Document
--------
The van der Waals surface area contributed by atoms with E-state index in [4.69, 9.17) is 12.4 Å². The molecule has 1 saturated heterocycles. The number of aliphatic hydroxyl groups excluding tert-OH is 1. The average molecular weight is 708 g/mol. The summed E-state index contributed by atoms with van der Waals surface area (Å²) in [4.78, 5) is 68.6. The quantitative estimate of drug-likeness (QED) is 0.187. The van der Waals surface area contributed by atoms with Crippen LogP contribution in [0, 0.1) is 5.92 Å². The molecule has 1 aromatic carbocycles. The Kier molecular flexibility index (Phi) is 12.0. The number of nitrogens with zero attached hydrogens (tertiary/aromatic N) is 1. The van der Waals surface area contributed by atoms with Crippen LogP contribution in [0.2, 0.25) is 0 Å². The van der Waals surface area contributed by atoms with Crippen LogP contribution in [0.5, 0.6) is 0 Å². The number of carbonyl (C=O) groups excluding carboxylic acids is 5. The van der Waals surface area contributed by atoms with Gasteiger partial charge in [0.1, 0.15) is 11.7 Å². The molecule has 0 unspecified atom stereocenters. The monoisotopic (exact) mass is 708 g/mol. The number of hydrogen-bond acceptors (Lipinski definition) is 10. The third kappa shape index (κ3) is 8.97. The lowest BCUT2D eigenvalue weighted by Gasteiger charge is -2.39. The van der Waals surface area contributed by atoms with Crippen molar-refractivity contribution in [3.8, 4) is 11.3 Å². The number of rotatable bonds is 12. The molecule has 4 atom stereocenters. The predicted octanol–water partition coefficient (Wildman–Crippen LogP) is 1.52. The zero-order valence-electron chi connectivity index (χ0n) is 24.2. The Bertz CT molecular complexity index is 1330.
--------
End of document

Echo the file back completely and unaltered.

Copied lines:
The van der Waals surface area contributed by atoms with E-state index in [4.69, 9.17) is 12.4 Å². The molecule has 1 saturated heterocycles. The number of aliphatic hydroxyl groups excluding tert-OH is 1. The average molecular weight is 708 g/mol. The summed E-state index contributed by atoms with van der Waals surface area (Å²) in [4.78, 5) is 68.6. The quantitative estimate of drug-likeness (QED) is 0.187. The van der Waals surface area contributed by atoms with Crippen LogP contribution in [0, 0.1) is 5.92 Å². The molecule has 1 aromatic carbocycles. The Kier molecular flexibility index (Phi) is 12.0. The number of nitrogens with zero attached hydrogens (tertiary/aromatic N) is 1. The van der Waals surface area contributed by atoms with Crippen LogP contribution in [0.2, 0.25) is 0 Å². The van der Waals surface area contributed by atoms with Crippen LogP contribution in [0.5, 0.6) is 0 Å². The number of carbonyl (C=O) groups excluding carboxylic acids is 5. The van der Waals surface area contributed by atoms with Gasteiger partial charge in [0.1, 0.15) is 11.7 Å². The molecule has 0 unspecified atom stereocenters. The monoisotopic (exact) mass is 708 g/mol. The number of hydrogen-bond acceptors (Lipinski definition) is 10. The third kappa shape index (κ3) is 8.97. The lowest BCUT2D eigenvalue weighted by Gasteiger charge is -2.39. The van der Waals surface area contributed by atoms with Crippen molar-refractivity contribution in [3.8, 4) is 11.3 Å². The number of rotatable bonds is 12. The molecule has 4 atom stereocenters. The predicted octanol–water partition coefficient (Wildman–Crippen LogP) is 1.52. The zero-order valence-electron chi connectivity index (χ0n) is 24.2. The Bertz CT molecular complexity index is 1330.